What an exciting, horizon-widening time it is in the FE sector, if we consider the debates around lesson observation models! There are plenty of principled, thoughtful and practical people thinking about what needs to change, to make our lesson observation models more engaging, respectful and truly developmental. On the research front, Matt O’Leary should be thanked for his enormous contribution to this debate, with his thorough, thought-provoking and stimulating book, entitled Classroom Observation. http://ipda.org.uk/test/matt-oleary-2014-classroom-observation-a-guide-to-effective-observation-of-teaching-and-learning-routledge-england/
There are also many research summaries and articles online by his hand plus a comprehensive UCU report.
In the world of blogging, I have found several bloggers well worth a read, raising as they do many practical points and making some helpful suggestions for moving this area forward:
So, it may be that your college is now considering the move from graded lesson observations to ungraded ones and in my opinion, all strength to your elbow, since there is much to be gained from this move. Recent Ofsted inspections have even praised colleges brave enough to make this move, when they can see the benefits for staff development and resulting performance improvement. I have been in several colleges this week, discussing this very topic and some interesting questions have emerged for me:
How far is it from ungraded to developmental?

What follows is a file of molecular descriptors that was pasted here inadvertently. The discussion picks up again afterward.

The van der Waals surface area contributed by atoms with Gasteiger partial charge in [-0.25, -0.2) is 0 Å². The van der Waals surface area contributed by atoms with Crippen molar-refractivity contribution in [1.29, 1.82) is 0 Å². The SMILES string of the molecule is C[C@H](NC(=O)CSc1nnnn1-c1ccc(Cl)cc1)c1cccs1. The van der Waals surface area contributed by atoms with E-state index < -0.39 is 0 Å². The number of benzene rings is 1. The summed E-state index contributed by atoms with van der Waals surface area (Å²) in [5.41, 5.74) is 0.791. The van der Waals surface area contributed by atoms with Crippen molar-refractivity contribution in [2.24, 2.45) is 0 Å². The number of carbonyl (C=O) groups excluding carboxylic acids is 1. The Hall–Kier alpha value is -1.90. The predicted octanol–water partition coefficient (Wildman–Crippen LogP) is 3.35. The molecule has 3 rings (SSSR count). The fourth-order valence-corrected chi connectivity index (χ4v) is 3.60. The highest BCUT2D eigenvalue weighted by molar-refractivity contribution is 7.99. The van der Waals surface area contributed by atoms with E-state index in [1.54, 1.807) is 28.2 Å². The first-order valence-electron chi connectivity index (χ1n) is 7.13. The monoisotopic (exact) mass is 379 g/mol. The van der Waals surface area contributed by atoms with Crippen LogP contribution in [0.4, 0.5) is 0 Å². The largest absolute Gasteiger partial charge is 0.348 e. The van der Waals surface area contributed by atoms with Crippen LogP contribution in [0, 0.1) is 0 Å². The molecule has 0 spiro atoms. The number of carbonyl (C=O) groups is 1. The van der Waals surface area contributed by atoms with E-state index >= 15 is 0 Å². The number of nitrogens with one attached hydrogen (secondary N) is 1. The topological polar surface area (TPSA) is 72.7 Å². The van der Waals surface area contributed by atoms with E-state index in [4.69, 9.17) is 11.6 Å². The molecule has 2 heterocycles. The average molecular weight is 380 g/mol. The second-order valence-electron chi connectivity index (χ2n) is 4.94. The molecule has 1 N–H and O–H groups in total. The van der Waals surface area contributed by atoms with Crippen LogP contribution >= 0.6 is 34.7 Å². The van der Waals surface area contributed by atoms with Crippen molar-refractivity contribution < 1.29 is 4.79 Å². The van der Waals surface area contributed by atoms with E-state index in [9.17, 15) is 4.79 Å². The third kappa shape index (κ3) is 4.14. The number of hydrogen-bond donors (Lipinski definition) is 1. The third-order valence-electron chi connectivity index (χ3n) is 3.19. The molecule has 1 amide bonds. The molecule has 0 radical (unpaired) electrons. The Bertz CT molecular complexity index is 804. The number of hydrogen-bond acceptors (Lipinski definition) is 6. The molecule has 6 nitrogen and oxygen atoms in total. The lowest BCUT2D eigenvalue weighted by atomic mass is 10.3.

Taking the grades away does not necessarily make the process more developmental. If the approach of the observer, the process steps of observation and feedback plus the resulting development work remain similar to how they were before, it is just ungraded, as opposed to developmental. For me, a developmental observation without grading has a very different ethos, purpose, style and feel. In one of these, if I am observing, my role is partly to act as a witness and extra pair of eyes to gather evidence FOR the teacher and not ON them. It may be that the teacher is interested in developing their own use of ILT in class, or in stretching a group of learners more effectively. We will discuss this before the lesson so I can watch the lesson in a wider context and engage with that teacher’s thinking on key areas within the subsequent professional dialogue. In that dialogue we discuss the areas of teacher interest and also other things I noticed; it can be a conversation involving challenging questions, professional debate about learning and coaching approaches on my part. It is not about me GIVING feedback; it is about us SHARING feedback with each other and REFLECTING on it deeply and broadly. To be clear- this is no soft option- in truly developmental feedback conversations you can and should challenge, raise questions and debate together. From my own experiences of these conversations, I have found them to be the most challenging, thought-provoking ones in my career, the sources of many significant learning moments and shifts in thinking and practice. They have also led to peer observation, joint planning, student interviews and resource swaps, all enriching my practice further and getting a broader look at learning in context. They have involved looking at lesson plans and schemes of learning, exploring resources and looking at students’ work. It is more than the cursory snap shot of most graded observations. It is therefore more time consuming and requires that organisational commitment and shift in ethos. Currently, many observation models in colleges operate quite differently from this and still place the observer in the position of assessor. There is some focus on areas for development in the feedback slot but fundamentally this process sits within the performance management framework of the college, where assessment and measuring are the key drivers. Consequently, many observed lessons (particularly “good or excellent” ones), do not receive the follow through and attention to action like those with a truly developmental ethos. So many observation models just don’t have the developmental impetus that they could have and now is a good time to really open that up and tackle it…..